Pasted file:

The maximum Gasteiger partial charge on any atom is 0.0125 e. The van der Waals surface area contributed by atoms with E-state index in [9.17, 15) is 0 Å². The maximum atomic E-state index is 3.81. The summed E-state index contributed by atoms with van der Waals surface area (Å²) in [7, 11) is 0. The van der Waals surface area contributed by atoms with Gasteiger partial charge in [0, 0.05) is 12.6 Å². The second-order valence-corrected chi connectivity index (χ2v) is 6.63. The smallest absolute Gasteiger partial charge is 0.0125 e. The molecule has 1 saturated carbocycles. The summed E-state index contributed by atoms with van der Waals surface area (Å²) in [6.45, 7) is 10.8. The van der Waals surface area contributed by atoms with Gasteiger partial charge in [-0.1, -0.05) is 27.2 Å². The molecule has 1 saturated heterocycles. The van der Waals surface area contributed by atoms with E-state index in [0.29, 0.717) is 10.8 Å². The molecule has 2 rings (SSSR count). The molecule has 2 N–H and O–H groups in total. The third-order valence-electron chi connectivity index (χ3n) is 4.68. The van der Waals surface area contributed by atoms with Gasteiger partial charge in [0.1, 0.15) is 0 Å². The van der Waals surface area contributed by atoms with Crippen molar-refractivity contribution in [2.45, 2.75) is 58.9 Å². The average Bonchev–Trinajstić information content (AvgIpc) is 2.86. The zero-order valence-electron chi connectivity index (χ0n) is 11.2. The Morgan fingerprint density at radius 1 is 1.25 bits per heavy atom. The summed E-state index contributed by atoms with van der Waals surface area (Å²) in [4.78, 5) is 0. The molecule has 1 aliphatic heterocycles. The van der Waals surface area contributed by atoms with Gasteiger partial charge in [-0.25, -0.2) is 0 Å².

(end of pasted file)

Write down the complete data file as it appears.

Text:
The maximum Gasteiger partial charge on any atom is 0.0125 e. The van der Waals surface area contributed by atoms with E-state index in [9.17, 15) is 0 Å². The maximum atomic E-state index is 3.81. The summed E-state index contributed by atoms with van der Waals surface area (Å²) in [7, 11) is 0. The van der Waals surface area contributed by atoms with Gasteiger partial charge in [0, 0.05) is 12.6 Å². The second-order valence-corrected chi connectivity index (χ2v) is 6.63. The smallest absolute Gasteiger partial charge is 0.0125 e. The molecule has 1 saturated carbocycles. The summed E-state index contributed by atoms with van der Waals surface area (Å²) in [6.45, 7) is 10.8. The van der Waals surface area contributed by atoms with Gasteiger partial charge in [-0.1, -0.05) is 27.2 Å². The molecule has 1 saturated heterocycles. The van der Waals surface area contributed by atoms with E-state index in [0.29, 0.717) is 10.8 Å². The molecule has 2 rings (SSSR count). The molecule has 2 N–H and O–H groups in total. The third-order valence-electron chi connectivity index (χ3n) is 4.68. The van der Waals surface area contributed by atoms with Gasteiger partial charge in [0.1, 0.15) is 0 Å². The van der Waals surface area contributed by atoms with Crippen molar-refractivity contribution in [2.45, 2.75) is 58.9 Å². The average Bonchev–Trinajstić information content (AvgIpc) is 2.86. The zero-order valence-electron chi connectivity index (χ0n) is 11.2. The Morgan fingerprint density at radius 1 is 1.25 bits per heavy atom. The summed E-state index contributed by atoms with van der Waals surface area (Å²) in [4.78, 5) is 0. The molecule has 1 aliphatic heterocycles. The van der Waals surface area contributed by atoms with Gasteiger partial charge in [-0.25, -0.2) is 0 Å².